Story by: Sgt. Alex Romey, 1st Cavalry Division Public Affairs

Fort Hood, Texas – Junior Reserve Officer Corps Cadets from Hightower High School in Missouri City, were hosted by the 1st Cavalry Division so they could visit several facilities, to learn more about the day-to-day activities of Soldiers here on Fort Hood, on Feb. 10.

Cadets in the Junior Reserve Officer Training Corps are given a demonstration from Troopers at the 2-227 General Support Aviation Battalion, 1st Cavalry Division, on the functions of a H-47 Chinook heavy-lift helicopter on Fort Hood, on Feb. 14. (U.S. Army photo by: Sgt. Alex Romey)

“The young men and women that our recruiters bring into the Army Team form the bedrock of tomorrow’s readiness. The First Team is committed to building trust and confidence with the American public so that young people are eager to serve and continue to safeguard American democracy,” Maj. Gen. John B. Richardson IV said, the commanding general of the 1st Cavalry Division. “Highschool outreach programs are crucial to sharing our experience and educating the leaders of tomorrow on the value and benefits of Army service.”

The JROTC visited is one of many outreach programs that the First Team is conducting in order to reach the Soldiers of tomorrow. Maintaining the relationship that the 1st Cavalry Division has with the American people is one of the top priorities of the unit.

“We brought Hightower Highschool out to experience some of the opportunities that the Army has as far as jobs,” Sgt. 1st Class Mark Littlejohn said, a recruiter for the Houston Recruiting Battalion. “We also brought them out here so they can experience some of the things younger Soldiers experienced as far as gunnery, and that there are more than just combat jobs in the Army.”

Troopers from the 3d Cavalry Regiment gave JROTC cadets from Hightower high school a tour of how an M1126 Stryker Armored Personal Carrier on Fort Hood, Feb. 14. (U.S. Army photo by: Sgt. Alex Romey)

In close cooperation with the recruiting battalion, they were treated to breakfast and lunch at the 1st Armored Brigade Combat Team “IRON HORSE” Dining and Eating Facility, while also receiving several tours of III Armored Corps and 1st Cavalry Division workplaces on the installation.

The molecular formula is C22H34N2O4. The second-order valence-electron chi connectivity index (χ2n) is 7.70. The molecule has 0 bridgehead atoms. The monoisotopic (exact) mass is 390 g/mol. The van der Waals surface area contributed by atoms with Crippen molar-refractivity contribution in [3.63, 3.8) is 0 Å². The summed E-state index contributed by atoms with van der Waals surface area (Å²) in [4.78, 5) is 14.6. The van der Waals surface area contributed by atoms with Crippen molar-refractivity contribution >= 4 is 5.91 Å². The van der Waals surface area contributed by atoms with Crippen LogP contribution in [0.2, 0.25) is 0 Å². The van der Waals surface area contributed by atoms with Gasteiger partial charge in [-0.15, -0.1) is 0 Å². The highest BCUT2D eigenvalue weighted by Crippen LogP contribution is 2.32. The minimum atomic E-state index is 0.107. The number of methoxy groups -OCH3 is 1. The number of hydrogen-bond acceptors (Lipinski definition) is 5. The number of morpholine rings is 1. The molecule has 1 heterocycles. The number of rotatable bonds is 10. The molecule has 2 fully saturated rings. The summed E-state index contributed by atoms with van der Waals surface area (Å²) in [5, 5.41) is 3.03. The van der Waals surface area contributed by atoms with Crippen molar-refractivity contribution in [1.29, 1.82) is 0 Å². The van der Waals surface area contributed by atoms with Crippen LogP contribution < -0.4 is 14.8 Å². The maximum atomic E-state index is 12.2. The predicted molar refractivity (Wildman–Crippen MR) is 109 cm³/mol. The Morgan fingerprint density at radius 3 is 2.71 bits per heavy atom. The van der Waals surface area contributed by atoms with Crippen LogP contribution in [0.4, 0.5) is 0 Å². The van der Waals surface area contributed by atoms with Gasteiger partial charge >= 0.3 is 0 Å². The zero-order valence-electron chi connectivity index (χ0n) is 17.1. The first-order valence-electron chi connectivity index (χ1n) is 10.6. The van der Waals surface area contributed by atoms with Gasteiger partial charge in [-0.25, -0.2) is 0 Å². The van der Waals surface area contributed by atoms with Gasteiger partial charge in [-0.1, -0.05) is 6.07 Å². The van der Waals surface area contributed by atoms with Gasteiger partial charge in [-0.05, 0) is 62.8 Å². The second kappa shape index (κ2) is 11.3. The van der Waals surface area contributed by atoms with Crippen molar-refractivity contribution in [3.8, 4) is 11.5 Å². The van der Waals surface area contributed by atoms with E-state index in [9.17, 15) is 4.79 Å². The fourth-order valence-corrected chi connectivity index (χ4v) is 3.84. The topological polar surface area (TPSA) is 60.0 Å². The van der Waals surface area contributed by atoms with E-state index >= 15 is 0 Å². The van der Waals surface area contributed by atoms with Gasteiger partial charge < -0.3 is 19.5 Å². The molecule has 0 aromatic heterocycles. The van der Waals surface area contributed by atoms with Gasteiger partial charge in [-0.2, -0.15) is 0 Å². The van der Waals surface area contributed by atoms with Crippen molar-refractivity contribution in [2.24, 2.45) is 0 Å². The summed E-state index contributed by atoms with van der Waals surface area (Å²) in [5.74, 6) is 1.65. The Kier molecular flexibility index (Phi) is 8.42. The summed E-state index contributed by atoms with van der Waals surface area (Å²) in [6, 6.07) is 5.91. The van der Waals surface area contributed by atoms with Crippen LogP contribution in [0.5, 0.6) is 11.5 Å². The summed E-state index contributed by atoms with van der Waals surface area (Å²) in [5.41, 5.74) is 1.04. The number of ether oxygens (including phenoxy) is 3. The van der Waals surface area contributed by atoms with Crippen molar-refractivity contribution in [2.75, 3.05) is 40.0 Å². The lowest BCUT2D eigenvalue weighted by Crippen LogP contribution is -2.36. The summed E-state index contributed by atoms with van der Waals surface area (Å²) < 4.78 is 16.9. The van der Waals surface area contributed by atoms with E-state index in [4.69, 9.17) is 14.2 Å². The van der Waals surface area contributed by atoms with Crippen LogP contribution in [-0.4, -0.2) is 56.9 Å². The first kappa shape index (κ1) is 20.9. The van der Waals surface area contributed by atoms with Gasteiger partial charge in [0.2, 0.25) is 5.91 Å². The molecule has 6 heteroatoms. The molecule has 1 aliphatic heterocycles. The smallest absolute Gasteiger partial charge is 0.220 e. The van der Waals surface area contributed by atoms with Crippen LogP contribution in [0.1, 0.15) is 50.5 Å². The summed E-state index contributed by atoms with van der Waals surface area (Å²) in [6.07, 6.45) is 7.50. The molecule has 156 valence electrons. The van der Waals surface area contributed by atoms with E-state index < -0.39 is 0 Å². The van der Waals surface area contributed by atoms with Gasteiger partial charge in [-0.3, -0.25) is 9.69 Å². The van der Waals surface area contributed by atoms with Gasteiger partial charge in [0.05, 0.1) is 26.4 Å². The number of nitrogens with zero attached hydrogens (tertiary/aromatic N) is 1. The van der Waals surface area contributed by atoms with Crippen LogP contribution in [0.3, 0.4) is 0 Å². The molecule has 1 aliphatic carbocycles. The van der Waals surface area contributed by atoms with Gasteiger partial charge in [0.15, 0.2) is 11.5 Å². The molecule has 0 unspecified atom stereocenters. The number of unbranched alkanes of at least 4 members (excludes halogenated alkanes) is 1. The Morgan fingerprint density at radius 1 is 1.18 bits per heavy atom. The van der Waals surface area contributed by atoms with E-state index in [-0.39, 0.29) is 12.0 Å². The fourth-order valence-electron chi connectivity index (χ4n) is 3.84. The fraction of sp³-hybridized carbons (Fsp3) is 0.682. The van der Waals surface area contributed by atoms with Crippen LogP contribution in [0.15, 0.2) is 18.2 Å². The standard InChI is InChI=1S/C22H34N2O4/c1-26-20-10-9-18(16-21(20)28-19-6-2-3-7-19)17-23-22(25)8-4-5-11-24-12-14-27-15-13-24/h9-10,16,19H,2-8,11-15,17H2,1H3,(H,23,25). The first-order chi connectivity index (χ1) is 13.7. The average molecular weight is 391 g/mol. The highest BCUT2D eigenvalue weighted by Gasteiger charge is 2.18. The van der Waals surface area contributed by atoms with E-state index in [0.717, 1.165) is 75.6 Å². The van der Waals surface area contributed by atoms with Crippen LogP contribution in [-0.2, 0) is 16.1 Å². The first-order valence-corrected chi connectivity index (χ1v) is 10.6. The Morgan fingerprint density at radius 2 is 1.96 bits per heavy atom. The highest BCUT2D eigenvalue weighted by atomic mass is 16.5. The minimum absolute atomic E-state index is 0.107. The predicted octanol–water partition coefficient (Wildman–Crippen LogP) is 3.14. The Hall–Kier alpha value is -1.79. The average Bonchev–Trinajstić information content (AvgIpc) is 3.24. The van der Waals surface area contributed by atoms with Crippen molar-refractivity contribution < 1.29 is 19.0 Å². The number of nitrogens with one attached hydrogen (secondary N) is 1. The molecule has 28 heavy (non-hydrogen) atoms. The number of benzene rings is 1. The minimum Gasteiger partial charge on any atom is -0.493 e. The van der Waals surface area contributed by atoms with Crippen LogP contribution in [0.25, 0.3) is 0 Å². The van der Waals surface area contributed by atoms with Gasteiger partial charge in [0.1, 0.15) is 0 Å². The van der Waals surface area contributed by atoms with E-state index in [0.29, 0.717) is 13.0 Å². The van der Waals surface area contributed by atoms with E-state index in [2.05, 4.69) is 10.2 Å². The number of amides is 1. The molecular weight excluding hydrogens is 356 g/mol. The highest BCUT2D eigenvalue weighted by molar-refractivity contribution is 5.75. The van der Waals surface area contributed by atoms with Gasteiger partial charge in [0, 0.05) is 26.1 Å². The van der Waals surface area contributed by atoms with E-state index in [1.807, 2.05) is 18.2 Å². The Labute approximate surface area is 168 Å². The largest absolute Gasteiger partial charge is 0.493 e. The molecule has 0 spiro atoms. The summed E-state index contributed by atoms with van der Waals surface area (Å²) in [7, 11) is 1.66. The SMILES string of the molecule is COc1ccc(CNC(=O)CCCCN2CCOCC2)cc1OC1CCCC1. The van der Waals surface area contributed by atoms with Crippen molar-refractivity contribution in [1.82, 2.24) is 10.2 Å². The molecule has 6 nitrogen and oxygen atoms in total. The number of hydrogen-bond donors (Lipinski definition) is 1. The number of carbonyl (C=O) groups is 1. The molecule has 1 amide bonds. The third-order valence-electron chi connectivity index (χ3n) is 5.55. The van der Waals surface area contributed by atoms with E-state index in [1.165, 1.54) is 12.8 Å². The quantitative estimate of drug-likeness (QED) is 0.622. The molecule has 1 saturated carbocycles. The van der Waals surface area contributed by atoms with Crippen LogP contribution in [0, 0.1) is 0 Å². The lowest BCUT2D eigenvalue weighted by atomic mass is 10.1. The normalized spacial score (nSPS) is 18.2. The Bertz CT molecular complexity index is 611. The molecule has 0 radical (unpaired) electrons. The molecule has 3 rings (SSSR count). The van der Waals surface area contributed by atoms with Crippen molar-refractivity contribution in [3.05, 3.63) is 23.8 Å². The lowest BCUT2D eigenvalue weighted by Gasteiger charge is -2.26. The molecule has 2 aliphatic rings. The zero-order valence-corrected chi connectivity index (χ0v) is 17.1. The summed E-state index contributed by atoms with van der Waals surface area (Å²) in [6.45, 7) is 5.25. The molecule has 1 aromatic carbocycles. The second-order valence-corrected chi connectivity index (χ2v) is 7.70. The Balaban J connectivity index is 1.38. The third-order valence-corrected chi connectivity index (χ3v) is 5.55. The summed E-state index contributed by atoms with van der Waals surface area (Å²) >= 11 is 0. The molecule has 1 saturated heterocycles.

“We’re not trying to tell them that they have to join the military, but we want them to understand that they have options,” Pfc. Breyanna Victorine said, a split option program Soldier who is the current JROTC Battalion Commander. “I want them to understand that there is always a place for you within the U.S. Army.”

During their visit, cadets were able to capture a glimpse of the day-to-day operation of a Stryker range hosted by the 3d Cavalry Regiment, the daily activities at Carl R. Darnall Army Medical Center, and aviation simulations at the 1st Air Cavalry Brigade “Air Cav”.

Sgt. 1st Class Daniel Martinez, a recruiter for the Houston Recruiting Battalion, visited the installation with his son Adrian, a high school senior who is currently enrolled in the JROTC program and is looking to follow in his father’s footsteps.

“I want my son to take away what a day is like as a Soldier,” Daniel said. “Seeing him grow all these years, anticipating the day I get to meet the man he becomes, and for him to tap into his potential makes me extremely proud.”

The visit was just one of the numerous occasions in recent months where the First Team is reaching out to younger audiences to demonstrate the options young Americans have if they were to serve. The 1st Cavalry Division is committed to bridging the gap between simple awareness of the Army and giving people opportunities to consider joining.

Cadets from the Junior Reserve Officer Training Corps, their chaperones and 3d Cavalry Regiment Troopers pose for a picture in front of a M1126 Stryker Combat Vehicle on Fort Hood, on Feb. 14. (U.S. Army photo by: Sgt. Alex Romey)

“The 1st Cav visit to my program meant a lot to my students and receiving feedback from specific musicians on their instruments and getting constructive feedback from someone other than the normal fare.” Daniel Galloway said, the director of bands at Jordan High School in Katy, Texas. “The image of the Army was much better after the visit, the kids never had seen Army Soldiers who were also musicians. They also saw that the Army entails many different disciplines and careers.”